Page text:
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House of Commons

Wednesday 19 July 1989

The House met at half-past Two o'clock


[Mr. Speaker-- in the Chair ]

Oral Answers to Questions


Manufacturing Output

1. Mr. Kennedy : To ask the Chancellor of the Duchy of Lancaster what is the current level of United Kingdom manufacturing output ; what it was on the same date in 1979 and 1981 ; and if he will make a statement.

The Parliamentary Under-Secretary of State for Trade and Industry (Mr. Robert Atkins) : In the three months to May 1989, the output ofthe manufacturing industry averaged 118, based on 1985 equal to 100. The comparable figures for the same three months in 1979 and 1981 were 108 and 89.6 respectively. Manufacturing output during 1989 has been at record levels, and in the three months to May was 9 per cent. and 32 per cent. higher than in the same periods in 1979 and 1981 respectively.

Mr. Kennedy : The Minister's civil servants, although not the Minister, are to be congratulated on their ingenuity in trying to make a good story out of a disastrous one. Those figures confirm that following the deep recessionary policies of the Government between 1979 and 1981, our manufacturing base has still not recovered to the level that it was when the Government came to office 10 years ago. Is that not a savage indictment of the Government's economic policies and of the damage that those policies have caused to our manufacturing base?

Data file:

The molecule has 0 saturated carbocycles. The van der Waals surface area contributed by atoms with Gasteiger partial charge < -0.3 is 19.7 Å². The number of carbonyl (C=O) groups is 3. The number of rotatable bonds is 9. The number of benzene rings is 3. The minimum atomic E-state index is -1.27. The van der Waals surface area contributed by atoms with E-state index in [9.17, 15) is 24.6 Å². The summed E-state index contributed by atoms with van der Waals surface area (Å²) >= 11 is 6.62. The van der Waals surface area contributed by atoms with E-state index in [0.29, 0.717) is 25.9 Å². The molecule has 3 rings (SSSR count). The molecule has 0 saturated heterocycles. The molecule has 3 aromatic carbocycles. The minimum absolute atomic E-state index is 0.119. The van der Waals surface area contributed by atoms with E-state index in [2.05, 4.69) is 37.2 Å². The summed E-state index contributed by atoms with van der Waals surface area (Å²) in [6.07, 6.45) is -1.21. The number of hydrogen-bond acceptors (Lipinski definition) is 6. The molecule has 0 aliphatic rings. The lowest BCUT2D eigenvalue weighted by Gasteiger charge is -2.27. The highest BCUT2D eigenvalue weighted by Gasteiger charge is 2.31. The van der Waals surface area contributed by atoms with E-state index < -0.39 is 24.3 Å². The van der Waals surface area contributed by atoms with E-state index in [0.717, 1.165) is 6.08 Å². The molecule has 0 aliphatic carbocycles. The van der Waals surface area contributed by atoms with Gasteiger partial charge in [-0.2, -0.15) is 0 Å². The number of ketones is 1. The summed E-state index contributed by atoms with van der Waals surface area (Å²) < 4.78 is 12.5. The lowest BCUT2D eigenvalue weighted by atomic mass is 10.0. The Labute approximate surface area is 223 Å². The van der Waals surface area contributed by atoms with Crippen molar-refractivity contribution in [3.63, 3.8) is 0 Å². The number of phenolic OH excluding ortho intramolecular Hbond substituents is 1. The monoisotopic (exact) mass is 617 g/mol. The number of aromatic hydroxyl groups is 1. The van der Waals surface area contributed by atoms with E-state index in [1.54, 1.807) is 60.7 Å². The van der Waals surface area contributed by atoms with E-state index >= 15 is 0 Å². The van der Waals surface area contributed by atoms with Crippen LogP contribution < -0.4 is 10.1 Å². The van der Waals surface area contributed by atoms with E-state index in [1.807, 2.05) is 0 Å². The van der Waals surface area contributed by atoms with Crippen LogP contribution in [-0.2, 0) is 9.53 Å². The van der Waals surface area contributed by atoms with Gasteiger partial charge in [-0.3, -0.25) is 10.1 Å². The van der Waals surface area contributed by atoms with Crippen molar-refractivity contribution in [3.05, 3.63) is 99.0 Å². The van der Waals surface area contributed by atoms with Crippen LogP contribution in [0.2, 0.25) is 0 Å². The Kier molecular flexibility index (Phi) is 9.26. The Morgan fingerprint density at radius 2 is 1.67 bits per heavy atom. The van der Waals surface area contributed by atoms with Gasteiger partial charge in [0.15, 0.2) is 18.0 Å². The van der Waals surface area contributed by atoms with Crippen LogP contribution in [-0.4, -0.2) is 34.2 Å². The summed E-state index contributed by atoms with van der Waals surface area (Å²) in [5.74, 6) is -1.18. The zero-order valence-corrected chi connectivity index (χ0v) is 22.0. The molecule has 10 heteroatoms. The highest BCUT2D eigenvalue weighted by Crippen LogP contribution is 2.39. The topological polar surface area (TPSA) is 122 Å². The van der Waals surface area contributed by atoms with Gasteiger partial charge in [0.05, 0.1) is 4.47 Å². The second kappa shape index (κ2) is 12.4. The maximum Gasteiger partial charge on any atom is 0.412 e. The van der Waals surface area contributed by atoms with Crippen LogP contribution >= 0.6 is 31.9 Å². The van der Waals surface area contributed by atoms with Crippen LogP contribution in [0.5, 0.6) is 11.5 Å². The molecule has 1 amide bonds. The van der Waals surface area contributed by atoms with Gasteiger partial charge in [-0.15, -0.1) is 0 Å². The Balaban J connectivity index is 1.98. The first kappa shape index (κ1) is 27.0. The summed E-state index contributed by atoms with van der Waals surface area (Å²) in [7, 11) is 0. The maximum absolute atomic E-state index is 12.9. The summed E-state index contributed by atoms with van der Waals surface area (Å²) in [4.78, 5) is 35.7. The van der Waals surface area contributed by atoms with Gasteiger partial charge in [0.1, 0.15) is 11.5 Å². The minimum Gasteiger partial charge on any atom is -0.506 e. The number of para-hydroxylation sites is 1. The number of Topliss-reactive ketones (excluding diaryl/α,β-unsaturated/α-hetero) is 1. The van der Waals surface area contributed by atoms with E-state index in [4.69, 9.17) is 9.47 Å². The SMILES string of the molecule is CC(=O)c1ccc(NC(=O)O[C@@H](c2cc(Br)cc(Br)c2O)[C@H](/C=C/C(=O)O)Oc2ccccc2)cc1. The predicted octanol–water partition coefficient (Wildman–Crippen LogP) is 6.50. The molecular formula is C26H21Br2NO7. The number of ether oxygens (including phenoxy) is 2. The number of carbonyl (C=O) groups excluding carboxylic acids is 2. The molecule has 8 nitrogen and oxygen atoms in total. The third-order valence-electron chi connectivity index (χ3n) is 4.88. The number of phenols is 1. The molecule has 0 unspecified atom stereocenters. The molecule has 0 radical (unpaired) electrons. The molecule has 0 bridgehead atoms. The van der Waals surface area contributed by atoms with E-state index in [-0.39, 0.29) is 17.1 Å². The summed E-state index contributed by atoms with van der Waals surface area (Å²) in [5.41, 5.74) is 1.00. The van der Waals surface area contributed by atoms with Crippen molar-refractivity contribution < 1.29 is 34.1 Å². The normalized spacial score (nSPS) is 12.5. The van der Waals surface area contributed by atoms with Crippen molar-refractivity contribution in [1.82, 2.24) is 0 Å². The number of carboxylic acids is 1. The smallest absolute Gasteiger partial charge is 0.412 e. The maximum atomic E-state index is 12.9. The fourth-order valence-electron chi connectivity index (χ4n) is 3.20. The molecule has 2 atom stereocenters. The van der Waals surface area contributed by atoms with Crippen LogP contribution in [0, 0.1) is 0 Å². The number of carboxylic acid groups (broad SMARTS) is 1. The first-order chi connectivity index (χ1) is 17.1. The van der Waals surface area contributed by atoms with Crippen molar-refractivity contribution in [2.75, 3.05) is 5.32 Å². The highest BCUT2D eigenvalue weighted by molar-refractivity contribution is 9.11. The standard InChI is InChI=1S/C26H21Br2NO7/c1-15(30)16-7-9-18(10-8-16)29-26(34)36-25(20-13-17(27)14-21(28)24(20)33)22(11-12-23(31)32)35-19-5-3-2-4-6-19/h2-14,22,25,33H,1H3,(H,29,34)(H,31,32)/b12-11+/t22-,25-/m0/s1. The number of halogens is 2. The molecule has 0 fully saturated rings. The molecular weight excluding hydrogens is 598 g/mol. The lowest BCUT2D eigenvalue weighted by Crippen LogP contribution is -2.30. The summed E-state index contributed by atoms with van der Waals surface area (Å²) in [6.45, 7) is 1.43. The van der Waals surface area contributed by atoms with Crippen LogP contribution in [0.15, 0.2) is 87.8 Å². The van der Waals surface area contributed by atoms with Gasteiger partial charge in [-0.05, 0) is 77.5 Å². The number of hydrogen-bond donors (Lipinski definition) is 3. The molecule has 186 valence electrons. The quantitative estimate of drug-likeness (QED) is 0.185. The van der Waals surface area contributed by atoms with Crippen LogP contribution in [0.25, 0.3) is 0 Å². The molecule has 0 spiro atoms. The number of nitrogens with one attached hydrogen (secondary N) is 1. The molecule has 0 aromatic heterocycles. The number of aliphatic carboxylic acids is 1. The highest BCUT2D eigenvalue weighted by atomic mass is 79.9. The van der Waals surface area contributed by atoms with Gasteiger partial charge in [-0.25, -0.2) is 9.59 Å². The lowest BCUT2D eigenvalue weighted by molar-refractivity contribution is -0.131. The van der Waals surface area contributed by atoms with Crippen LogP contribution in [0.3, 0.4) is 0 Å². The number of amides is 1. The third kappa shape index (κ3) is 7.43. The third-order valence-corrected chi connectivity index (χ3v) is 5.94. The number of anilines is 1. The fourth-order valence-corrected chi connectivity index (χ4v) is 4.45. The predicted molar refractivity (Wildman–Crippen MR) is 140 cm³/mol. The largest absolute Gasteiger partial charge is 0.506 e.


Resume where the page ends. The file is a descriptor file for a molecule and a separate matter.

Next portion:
Mr. Atkins : The hon. Gentleman has asked this question in almost the same terms before, and he received a robust answer from my hon. Friend the Minister for Trade. The hon. Gentleman may recall, although he was not here at the time, that we experienced a substantial recession, which also affected the rest of the world, since when manufacturing output has increased to a level that it has never reached before. It is a very good story.

Mr. Kennedy : It has been 10 years.

Mr. Atkins : The hon. Gentleman should be aware that there has been a recession. Growth is now 5 per cent. higher than the previous all-time peak growth in manufacturing output. The hon. Gentleman should remember that if he asks a question once and gets the right answer, it is not worth asking it again.

Mr. Nicholas Winterton : Although there is some good news in my hon. Friend's answer, does he accept that the news could be even better if industries such as textiles and clothing were faced with fair competition rather than

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diabolically unfair competition? There has been considerable investment in those two industries in particular, and they have excellent management and have sought to market their goods internationally, yet they are being undermined by unfair competition. Does my hon. Friend agree that if the Government came into the real world and examined the position of manufacturing industry, the picture could be even better than the one that he has presented to the House this afternoon?